ChickFight package set delivers grrl power
RICHARD KAMCHEN – SLAM! Wrestling
If you’re partial to skit-free pro wrestling and lascivious babes beating the tar out of each other, then ChickFight Collection: Goldrush is for you.
This three DVD collection chronicles ChickFights 4, 5 and 6 -- female wrestling tournaments held in 2006 at the Kezar Pavilion in San Francisco’s Haight Ashbury district.
The matches have hardcore aspects to them, with the gals occasionally taking their fights out of the ring to bowl over rows of steel chairs with their opponents, whip each other into guard rails, and even knock themselves down concrete steps.
These girls are intense and brutal. No one’s fooling around here with thinly veiled beauty contests or strip teases. A couple of inter-gender bonus matches reveal the ladies aren’t afraid to mix it up with the lads either.
Adding to the smash-mouth action are the girls’ impressive and varied arsenals. Don’t expect a clothesline exhibit here, as one is treated to a mix of old school fundamentals and a variety of innovative acrobatic and ground moves, including a plethora of submission and pinning combinations.
The absence of backstage sketches provides a focussed wrestling product, one that isn’t limited to mere five minute matches. Combatants like MsChif, Cheerleader Melissa (a.k.a. TNA’s burqa-wearing Raisha Saeed), Daizee Haze (now TNA’s Daisy Haze), Mercedes Martinez and Winnipeg’s Allison Danger (a.k.a. Cathy Corino, younger sister of former ECW World Heavyweight Champion Steve Corino), to name but a few, could offer an in-ring clinic to some of their more restricted mainstream male and female peers.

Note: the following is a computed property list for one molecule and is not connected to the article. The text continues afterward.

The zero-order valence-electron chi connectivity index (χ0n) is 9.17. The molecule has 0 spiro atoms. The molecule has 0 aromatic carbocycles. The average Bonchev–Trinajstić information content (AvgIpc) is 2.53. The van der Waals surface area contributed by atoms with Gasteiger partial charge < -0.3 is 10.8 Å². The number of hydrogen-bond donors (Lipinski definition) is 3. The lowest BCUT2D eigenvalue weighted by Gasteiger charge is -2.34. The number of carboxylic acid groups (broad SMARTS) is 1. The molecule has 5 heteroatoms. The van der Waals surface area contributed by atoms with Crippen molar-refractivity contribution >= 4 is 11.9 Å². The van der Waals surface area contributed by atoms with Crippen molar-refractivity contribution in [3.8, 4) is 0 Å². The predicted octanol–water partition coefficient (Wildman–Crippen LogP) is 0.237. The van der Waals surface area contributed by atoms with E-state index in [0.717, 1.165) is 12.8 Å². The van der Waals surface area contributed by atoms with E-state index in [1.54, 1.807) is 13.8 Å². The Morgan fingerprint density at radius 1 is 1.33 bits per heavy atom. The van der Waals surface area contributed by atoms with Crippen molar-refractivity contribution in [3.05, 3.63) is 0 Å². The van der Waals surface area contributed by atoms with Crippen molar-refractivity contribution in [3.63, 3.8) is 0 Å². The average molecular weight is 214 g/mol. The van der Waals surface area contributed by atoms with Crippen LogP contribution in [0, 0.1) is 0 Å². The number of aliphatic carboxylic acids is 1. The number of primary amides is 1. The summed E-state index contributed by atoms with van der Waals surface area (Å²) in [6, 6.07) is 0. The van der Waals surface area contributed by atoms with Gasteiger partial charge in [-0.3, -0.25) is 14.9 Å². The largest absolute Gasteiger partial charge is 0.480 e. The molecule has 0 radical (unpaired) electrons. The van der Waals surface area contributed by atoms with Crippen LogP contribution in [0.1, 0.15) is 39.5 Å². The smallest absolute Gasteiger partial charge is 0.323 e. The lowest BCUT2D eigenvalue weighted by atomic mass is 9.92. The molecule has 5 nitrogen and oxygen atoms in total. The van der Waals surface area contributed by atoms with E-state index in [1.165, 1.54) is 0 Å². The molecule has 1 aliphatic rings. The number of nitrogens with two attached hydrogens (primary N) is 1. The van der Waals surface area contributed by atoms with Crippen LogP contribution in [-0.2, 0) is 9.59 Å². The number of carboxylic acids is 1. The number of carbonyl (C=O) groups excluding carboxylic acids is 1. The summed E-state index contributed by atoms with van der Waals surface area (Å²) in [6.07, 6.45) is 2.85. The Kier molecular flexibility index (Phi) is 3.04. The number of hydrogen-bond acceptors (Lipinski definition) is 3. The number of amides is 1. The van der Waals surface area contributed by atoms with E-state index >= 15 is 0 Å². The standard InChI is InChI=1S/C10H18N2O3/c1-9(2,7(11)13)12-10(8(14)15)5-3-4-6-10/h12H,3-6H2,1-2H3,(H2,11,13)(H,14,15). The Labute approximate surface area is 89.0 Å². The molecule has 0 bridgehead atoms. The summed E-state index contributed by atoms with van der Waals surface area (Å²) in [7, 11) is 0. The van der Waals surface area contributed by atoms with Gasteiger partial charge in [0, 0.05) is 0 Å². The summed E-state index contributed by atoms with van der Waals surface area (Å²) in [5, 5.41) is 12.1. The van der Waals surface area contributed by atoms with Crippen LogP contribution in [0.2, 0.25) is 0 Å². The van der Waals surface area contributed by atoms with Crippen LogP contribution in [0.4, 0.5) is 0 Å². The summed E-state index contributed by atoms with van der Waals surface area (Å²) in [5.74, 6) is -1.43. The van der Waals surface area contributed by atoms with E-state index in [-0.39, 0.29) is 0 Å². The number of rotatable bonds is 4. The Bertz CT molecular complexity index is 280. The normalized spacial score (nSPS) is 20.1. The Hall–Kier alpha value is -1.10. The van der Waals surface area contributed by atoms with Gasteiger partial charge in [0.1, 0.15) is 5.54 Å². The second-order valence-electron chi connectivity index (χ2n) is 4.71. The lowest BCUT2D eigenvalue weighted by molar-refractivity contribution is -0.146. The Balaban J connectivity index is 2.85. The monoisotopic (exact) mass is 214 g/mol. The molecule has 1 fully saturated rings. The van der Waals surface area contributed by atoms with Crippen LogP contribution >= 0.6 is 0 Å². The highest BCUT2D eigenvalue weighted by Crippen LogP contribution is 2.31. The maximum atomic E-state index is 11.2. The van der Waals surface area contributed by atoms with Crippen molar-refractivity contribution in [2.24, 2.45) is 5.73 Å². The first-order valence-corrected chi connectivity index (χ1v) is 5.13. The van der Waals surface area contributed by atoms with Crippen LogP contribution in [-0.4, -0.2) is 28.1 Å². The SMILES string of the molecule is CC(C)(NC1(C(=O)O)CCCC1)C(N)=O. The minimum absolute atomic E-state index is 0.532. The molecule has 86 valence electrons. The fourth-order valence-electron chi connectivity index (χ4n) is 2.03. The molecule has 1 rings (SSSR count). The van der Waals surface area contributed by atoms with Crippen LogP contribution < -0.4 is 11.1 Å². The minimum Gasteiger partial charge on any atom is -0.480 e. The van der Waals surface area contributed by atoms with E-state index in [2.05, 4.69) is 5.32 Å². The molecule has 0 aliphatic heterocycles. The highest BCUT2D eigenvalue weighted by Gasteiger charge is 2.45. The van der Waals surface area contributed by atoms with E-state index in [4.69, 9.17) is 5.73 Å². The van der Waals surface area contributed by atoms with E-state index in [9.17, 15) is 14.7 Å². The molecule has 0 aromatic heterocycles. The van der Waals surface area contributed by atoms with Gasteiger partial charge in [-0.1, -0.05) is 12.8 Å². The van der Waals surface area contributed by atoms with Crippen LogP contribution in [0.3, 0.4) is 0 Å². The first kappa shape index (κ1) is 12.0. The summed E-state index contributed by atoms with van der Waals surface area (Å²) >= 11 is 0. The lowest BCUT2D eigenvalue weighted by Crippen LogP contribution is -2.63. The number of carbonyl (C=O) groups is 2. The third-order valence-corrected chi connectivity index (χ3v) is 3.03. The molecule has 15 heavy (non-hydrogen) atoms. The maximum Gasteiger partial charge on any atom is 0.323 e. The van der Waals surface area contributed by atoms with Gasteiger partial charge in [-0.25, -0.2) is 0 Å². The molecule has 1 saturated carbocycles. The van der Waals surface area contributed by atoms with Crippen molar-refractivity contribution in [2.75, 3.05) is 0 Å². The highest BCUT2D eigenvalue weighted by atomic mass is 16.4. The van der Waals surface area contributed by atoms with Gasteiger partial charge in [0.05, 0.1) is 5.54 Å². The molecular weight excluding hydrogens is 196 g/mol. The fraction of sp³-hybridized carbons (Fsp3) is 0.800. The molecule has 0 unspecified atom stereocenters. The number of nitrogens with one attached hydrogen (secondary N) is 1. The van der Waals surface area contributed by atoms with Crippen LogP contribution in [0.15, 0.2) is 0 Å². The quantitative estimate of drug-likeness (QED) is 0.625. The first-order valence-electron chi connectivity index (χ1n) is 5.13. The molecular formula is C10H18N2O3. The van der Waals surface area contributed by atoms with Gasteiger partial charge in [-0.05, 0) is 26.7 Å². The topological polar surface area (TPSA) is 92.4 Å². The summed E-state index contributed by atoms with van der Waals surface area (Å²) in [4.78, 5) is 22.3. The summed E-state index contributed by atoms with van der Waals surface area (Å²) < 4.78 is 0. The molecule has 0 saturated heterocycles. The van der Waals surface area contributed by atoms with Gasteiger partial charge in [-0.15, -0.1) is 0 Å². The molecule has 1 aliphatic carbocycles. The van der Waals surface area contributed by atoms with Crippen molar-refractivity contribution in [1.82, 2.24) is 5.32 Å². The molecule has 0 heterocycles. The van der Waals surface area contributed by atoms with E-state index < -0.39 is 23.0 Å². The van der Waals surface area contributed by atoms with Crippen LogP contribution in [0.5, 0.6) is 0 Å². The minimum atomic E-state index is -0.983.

Still, it might have been a good idea to let the girls cut some studio promos, even if only to allow the viewer to gauge their abilities on the microphone. Granted, some of the wrestlers address the crowd from the ring, but the recorded sound is distorted enough to make it difficult to clearly hear what they’re saying.
Another drawback is that only sparse crowds attend the shows, which somewhat takes the shine off of the bouts. Also, the commentators do little to further the stories or adequately put the competitors over.
But these are relatively minor quibbles. The DVDs, packaged and released to a wider audience through Big Vision Entertainment, are first-rate (and at $19.98, a great buy), with around eight hours of matches that include performers from Japan and even former two-time WWE women’s champ Jazz. But more importantly, they foreshadow the female wrestling stars of tomorrow.
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Winnipeg correspondent Richard Kamchen can be e-mailed at firstname.lastname@example.org.